Charlie’s Angels (2019) review

For F*** Magazine

CHARLIE’S ANGELS (2019)

Director: Elizabeth Banks
Cast : Kristen Stewart, Naomi Scott, Ella Balinska, Elizabeth Banks, Patrick Stewart, Djimon Hounsou, Sam Claflin, Djimon Hounsou, Jonathan Tucker, Nat Faxon, Chris Pang
Genre : Action/Adventure/Comedy
Run Time : 1 h 58 mins
Opens : 14 November 2019
Rating : PG13

In 1976, the television series Charlie’s Angels starring Farrah Fawcett, Kate Jackson and Jaclyn Smith premiered. The series ran for five years and underwent several cast changes, and the brand has remained a pop culture staple since then. The Angels landed on the big screen in a 2000 film starring Cameron Diaz, Lucy Liu and Drew Barrymore, which received a 2003 sequel. Following a short-lived 2011 TV revival, the Angels are back in cinemas with this new movie, which is couched as a continuation of the original TV series and the 2000s movies.

Elena Houghlin (Naomi Scott) is a brilliant systems engineer working at Brok Industries on a project called Calisto. The alternative energy source can be repurposed as a weapon if it falls into the wrong hands. Sabina (Kristen Stewart) and Jane (Ella Balinska), operatives of a private intelligence outfit called the Townsend Agency, must protect Elena when she blows the whistle on Brok Industries. These agents are known as ‘Angels’ – their handler Susan Bosley (Elizabeth Banks) was formerly an Angel herself. The original Bosley (Patrick Stewart) is retiring after 40 years of recruiting and training Angels. Charlie (Robert Clotworthy), The unseen boss of the Townsend Agency, communicates through speakerphone. Elena decides she wants to join the Angels, and their mission to secure Calisto takes them from Germany to Turkey.

Banks set out to make a movie about women at work and this new take on Charlie’s Angels benefits from being a lot less male gaze driven and exploitative. Yes, the main characters are still stylish and sexy, but it’s clear that this is no longer for the primary benefit of the slavering men in the audience.

There are moments when each lead gets to shine, but it’s clear that Kristen Stewart is holding it all together. She’s never looked more at ease in a mainstream tentpole movie and has a lot of fun playing the resident wild child. Ella Balinska is statuesque and certainly looks like she could handle herself in a fight, while Naomi Scott’s Elena has an endearing fangirl quality to her while also being intelligent and capable.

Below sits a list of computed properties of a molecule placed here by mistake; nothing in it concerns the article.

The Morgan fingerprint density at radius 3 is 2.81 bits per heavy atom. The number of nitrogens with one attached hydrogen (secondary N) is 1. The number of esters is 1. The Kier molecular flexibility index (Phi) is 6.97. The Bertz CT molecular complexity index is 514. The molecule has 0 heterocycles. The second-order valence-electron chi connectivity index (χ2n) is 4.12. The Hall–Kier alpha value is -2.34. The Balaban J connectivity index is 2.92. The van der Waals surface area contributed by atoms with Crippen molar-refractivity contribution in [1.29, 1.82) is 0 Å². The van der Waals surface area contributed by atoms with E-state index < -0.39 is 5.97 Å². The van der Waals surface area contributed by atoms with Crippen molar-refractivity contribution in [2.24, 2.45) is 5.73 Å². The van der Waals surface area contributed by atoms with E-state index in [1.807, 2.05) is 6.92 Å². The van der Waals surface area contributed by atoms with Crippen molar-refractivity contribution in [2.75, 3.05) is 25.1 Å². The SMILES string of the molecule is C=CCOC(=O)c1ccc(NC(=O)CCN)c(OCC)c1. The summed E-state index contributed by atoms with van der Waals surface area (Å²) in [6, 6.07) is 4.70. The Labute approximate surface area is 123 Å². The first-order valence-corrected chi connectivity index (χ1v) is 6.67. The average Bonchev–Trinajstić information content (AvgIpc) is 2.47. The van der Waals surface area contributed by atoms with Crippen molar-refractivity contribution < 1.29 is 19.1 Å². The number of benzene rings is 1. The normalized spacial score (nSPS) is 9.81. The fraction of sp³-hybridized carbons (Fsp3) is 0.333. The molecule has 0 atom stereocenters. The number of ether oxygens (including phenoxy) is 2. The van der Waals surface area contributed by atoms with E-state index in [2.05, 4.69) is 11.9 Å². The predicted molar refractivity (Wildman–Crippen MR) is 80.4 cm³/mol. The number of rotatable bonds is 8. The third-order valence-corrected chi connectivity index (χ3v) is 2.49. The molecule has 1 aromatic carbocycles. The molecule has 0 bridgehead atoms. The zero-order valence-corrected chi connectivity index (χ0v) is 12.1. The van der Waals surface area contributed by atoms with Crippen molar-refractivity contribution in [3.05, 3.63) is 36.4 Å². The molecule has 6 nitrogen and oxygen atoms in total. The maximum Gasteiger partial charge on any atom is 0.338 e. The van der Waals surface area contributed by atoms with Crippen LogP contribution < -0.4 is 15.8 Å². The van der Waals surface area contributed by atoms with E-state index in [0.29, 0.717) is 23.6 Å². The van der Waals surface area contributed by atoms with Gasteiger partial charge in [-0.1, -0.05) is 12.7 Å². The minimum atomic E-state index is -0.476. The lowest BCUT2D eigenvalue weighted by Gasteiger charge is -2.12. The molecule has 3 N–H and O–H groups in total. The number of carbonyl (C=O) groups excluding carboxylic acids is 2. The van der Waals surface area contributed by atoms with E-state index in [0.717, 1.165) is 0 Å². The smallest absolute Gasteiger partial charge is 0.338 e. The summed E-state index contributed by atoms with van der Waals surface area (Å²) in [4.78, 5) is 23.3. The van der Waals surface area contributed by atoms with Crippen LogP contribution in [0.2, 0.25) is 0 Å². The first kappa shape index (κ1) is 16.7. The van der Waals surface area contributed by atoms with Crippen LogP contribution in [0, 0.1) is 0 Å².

One of the film’s best moments is a sequence in which the three Angels dress in identical disguises, confusing security guards at Brok Industries headquarters as they carry out a heist. Some design elements, especially the costumes by Kym Barrett, work quite well.

Unfortunately, Charlie’s Angels just doesn’t feel like the big event it should be. A big screen revival of the franchise should be a brassy, celebratory affair, and this movie just feels too low-key. Much of the action comes off feeling like it belongs on TV – which isn’t quite fair to many TV shows that feature more elaborate action sequences. The hand-to-hand combat sequences are shot and edited too frenetically, while the big chases and shootouts feel perfunctory at best.

Some of the film’s attempts at humour fall flat. Stewart is saddled with several unfunny asides and one-liners that she makes work through sheer force of will. Instead of the standard tech guy or armourer, the Angels have the Saint (Luis Gerardo Méndez), a wellness guru who makes them kombucha and herbal compresses. It’s one joke that is drawn out a bit too long.

This is an unabashedly feminist take on the material, and while this franchise certainly could do with a woman’s perspective behind the camera, there are times when it all feels too clumsy. This is most notable during the opening credits, which look like stock footage of girls from various parts of the world going about their day. Yes, the message is that women can do anything, but what they’re depicted doing in the movie is rarely impressive enough to be really inspiring, at least when compared against the typical action blockbuster. There clearly is an appetite for action, horror, sci-fi, fantasy and other genre movies that depict a woman’s point of view, and one hopes Charlie’s Angels paves the way for more to follow, but the film isn’t entertaining enough to support its messaging.

While Stewart is great and both Naomi Scott and Ella Balinska do have a degree of charisma, the trio just doesn’t have the same palpable chemistry that Diaz, Liu and Barrymore shared in the 2000s films.

The spy stuff in the plot is all very standard issue: there’s a MacGuffin which our heroes must prevent from falling into the wrong hands. Banks’ desire to keep things light and breezy means that there isn’t much in the way of real stakes. When the movie goes darker, like in a scene in which one of the leads is being physically tortured, it comes off as a bit jarring. Not every spy movie needs to have the stunts and spectacle of the Mission: Impossible films, but there’s also no reason that Charlie’s Angels shouldn’t aim for a similar level of thrills.

We see what Banks is trying to do with the franchise and some of it is promising, but it all adds up to something that doesn’t quite make one want to punch the air and yell “the Angels are back!” Stay through the end credits for additional scenes that include a series of cameos.

Summary: Writer-director Elizabeth Banks brings several interesting ideas to the table, but this revival of Charlie’s Angels comes up short on thrills and spectacle, resulting in something that’s resoundingly underwhelming.